Friends of Fire Mountain

Protect, Preserve, and Improve Fire Mountain

Eternal Hills

 

     There are many issues of concern with the Eternal Hills expansion.  Several relating to appearance and neighborhood compatibility are discussed below.

 

     Eternal Hills cemetery was started in approximately 1948.  In 1958, because 

Eternal Hills was located on property not zoned for cemetery purposes, the owners of Eternal Hills applied to the City of Oceanside 

for a conditional use permit.  At that time, according to city records only three people lived within 200 feet of the cemetery.

 

     In 1997, Eternal Hills was merged into Service Corporation International, Inc. (SCI), a 3.7 billion dollar corporation, headquartered in Houston, Texas.  SCI is the world’s largest owner and operator of cemeteries in what it refers to as the “deathcare” industry. 

 

     SCI has requested permission to significantly expand Eternal Hills.  A conditional use permit is required because the zoning of the property does not give the right to build a cemetery.  The expansion proposal, together with another expansion approved in 1999, would result in 11 additional mausoleums and approximately 17,000 additional burial plots, plus an unspecified number of family estates, sculptures and other “accessory structures”.  Seven of the 11 mausoleums would be built in the presently undeveloped area west of the current cemetery and north of Fire Mountain Drive.     

 

     Many residents are against the expansion proposal.  The reasons include the following:

 

 

 

   1.   11 Additional Mausoleums is Excessive.   In 1999, SCI submitted a request and received permission from the City to construct five additional mausoleums on the existing cemetery grounds.  The locations of these five mausoleums are shown on an Interim Development Plan and on this document.   As of November 2007, only one of these five mausoleums has been built, (behind the main office area and near El Camino Real).  It is a massive structure, as shown by this photo taken from a distance of approximately 100 yards:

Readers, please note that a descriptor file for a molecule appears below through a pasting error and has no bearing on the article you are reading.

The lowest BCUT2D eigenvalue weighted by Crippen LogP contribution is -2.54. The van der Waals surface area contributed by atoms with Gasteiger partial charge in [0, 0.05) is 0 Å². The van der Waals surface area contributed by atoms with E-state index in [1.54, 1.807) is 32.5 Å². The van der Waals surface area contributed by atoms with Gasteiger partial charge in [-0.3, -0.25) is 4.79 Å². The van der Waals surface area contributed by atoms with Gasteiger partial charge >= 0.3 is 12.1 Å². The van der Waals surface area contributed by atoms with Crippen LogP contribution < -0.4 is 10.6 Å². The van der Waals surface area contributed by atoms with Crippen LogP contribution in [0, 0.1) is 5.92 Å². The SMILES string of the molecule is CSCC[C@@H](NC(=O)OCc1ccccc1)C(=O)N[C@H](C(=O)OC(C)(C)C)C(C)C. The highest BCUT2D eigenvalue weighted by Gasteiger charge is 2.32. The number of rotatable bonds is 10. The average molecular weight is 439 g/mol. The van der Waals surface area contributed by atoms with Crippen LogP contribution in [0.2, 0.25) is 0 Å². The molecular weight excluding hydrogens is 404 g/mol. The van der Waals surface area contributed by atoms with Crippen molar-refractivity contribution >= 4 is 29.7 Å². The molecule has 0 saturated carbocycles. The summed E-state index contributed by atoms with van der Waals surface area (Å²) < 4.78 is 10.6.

The proposed expansion would use this same building design for seven additional mausoleums which would be built in the open space adjacent to Fire Mountain Drive.  These structures would be 24 feet high and one would be located only 63 yards away from Bailey Drive and Fire Mountain Drive and would rise above the street level by 14 feet.  All but two would be above Fire Mountain Drive. They would be facing you as your drove west on Fire Mountain.

 

     We believe 11 additional mausoleums is entirely inappropriate and unnecessary.  These unattractive structures would dominate the visual landscape and overwhelm the residential character of the surrounding neighborhood.  Residents believe that there should be no further approval of any additional mausoleums until three out the four remaining mausoleums approved in 1999 are built and sold out.  Those three mausoleums are to be located far away from any homes and are not a problem.  One of the 1999 mausoleums, however, is called out to be placed at the intersection of Portofino and Fire Mountain, and that one should not be built because it’s too close to homes.

 

     According to Eternal Hill’s records only about 50-60 interments take place in the existing mausoleums every year.  This being the case, the mausoleums approved in 1999 should be sufficient to handle demand for 20-30 years, which is the stated goal of the expansion plan. 

 

 

    Other solutions include: (1) locating any mausoleums on the lowest part of the property instead of in the middle of the expansion area where they would be in plain view of everyone; (2) reducing their height and overall size and/or building them into the hillside so that they face north and do not obstruct any views from Fire Mountain Drive; and (3) using landscaping around the mausoleums so they are not so prominent and conspicuous.

 

UPDATE: The Oceanside Planning Commission ruled that it would be unwise to approve a particular achitectural design 20 years before a structure is built, as would be the case with the seven additional mausoleums.  The Commissioners also felt that a single uniform design of the same height, etc., regardless of where it was placed in the property, was not appropriate and that each mausoleum should be presented to the Planning Commission as they were actually going to be built.

 

SCI has appealed this ruling.  They want build the seven mausoleums as proposed.

 

 

 

   2.  The Culturally Significant Archeological Site

 

        On the highest point on the property is a beautiful rock formation that was once home to an Indian village of over 1000 people.  It has been said that the fires built here by the Indians were visible from Palomar Mountain and that is how Fire Mountain got its name. 

 

     The photo on our home page is taken from this location.  It has been evaluated by an archeologist and found to be “culturally significant” under California law.  We will post the report of the archeologist in coming days.

 

     The Planning Commission recognized the special nature of this site and voted to preserve one acre of it.  SCI has appealed this decision. 

 

        We strongly disagree and look forward to working with the entire community to preserve this special place.

 

 

 

     3.  Future Care and Upkeep